DETROIT – Delphi Corp. said Monday it has formally killed a proposed equity investment led by Cerberus Capital Management LP and expects to complete a new plan and outline for creditor recoveries by the end of July.
Delphi, which filed for bankruptcy in October 2005, had said in April that it expected Cerberus to withdraw and would make changes to the investment plan, one of several key steps the auto parts maker must complete to exit court protection.
Delphi terminated the $3.4 billion equity investment plan on Saturday. Cerberus, which is buying Chrysler Group from DaimlerChrysler AG (DCX), was a co-lead investor in the plan with Appaloosa, Delphi's biggest shareholder.
The developments are not expected to prevent Delphi from exiting bankruptcy this year and Delphi's board is scheduled to meet July 16 to consider the matters, it said.
CRT Capital Group analyst Kirk Ludtke called the expected timing of a new agreement encouraging and said the scheduled board meeting implied a new framework was largely complete.
"While it is unclear why Delphi moved to formally terminate the framework agreements at this time, we suspect it is largely a formality necessitated by Cerberus' withdrawal and the need to resubmit an updated proposal," Ludtke said in a note.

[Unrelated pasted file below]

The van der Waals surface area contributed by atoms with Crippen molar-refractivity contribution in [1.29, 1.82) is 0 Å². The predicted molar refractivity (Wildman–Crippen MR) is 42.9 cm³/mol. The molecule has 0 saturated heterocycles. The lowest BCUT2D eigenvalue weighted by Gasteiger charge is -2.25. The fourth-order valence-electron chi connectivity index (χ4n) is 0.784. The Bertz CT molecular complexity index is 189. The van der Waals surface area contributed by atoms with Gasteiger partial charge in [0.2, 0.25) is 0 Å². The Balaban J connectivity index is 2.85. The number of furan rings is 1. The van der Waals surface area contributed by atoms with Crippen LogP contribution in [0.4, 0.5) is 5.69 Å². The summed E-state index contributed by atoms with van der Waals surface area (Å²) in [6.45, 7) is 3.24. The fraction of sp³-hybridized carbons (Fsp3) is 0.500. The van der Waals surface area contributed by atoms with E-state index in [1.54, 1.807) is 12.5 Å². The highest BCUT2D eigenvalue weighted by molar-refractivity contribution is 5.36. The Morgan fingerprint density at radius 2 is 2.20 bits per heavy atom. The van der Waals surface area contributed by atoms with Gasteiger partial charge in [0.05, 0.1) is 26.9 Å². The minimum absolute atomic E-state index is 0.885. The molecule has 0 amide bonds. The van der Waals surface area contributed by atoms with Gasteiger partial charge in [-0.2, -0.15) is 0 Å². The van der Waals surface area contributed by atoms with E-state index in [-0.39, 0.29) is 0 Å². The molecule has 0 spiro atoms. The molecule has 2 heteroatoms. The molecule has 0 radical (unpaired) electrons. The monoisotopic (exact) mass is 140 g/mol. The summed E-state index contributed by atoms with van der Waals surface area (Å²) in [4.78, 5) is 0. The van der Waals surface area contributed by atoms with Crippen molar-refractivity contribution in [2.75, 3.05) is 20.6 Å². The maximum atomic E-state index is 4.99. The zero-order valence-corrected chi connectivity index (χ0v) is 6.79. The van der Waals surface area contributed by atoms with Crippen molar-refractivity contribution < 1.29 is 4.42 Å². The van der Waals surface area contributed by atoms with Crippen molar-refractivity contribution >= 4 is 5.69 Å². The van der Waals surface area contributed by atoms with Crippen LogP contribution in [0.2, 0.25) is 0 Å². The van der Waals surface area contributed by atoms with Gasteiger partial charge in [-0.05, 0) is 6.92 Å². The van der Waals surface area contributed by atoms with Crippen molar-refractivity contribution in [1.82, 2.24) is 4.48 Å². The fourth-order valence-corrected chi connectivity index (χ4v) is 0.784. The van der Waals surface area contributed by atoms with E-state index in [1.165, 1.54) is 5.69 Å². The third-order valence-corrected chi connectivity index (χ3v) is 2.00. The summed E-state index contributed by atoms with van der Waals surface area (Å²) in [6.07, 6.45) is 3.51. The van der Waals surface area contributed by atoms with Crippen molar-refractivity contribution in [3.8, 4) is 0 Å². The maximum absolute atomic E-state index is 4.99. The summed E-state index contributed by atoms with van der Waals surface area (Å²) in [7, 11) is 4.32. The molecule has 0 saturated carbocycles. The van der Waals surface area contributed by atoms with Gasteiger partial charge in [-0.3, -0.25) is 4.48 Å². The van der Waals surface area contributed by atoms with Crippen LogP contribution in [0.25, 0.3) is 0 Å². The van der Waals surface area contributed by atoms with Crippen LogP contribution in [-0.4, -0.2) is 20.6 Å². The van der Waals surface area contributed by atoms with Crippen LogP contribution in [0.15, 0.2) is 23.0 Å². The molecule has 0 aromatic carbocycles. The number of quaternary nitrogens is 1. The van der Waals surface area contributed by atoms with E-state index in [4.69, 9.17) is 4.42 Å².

Ludtke said the new group is likely to consist of the four remaining original plan investors, potentially with others to replace the Cerberus portion in part or whole.
Delphi did not disclose who the potential new equity investors could be, though it believes that Appaloosa and Harbinger Capital remain committed to participating in a plan.
Highland Capital Management, the second-largest Delphi shareholder after Appaloosa, also has signed a confidentiality agreement with Delphi to explore an investment. Delphi rebuffed a prior Highland investment offer in early 2007.
However, Highland approached Delphi about preparing an alternative investment plan as it became apparent that Cerberus would withdraw and has said it was meeting with Delphi and former Delphi parent General Motors Corp. (GM).
Pardus Capital Management, which holds large stakes in Visteon Corp. and France's Valeo also may be considering a potential investment.
Several other items must come together for Troy, Michigan-based Delphi to complete its reorganization, including comprehensive deals with former parent General Motors Corp. and its unions.
Delphi plans to incorporate a full GM settlement into a reorganization plan rather than seek separate approval from the U.S. Bankruptcy Court in New York, it said on Monday.
Delphi reached agreement with the United Auto Workers on wage cuts, benefit cuts, plant closings and business unit sale plans in June. The UAW's 17,000 Delphi members ratified the deal and Delphi will seek court approval later in July.
The deal with the UAW, by far Delphi's largest union, is seen as a likely template for talks with other unions. Delphi is negotiating now with its second and third largest unions.
Delphi hopes to complete deals with the other unions in time to seek seek court approval in mid August.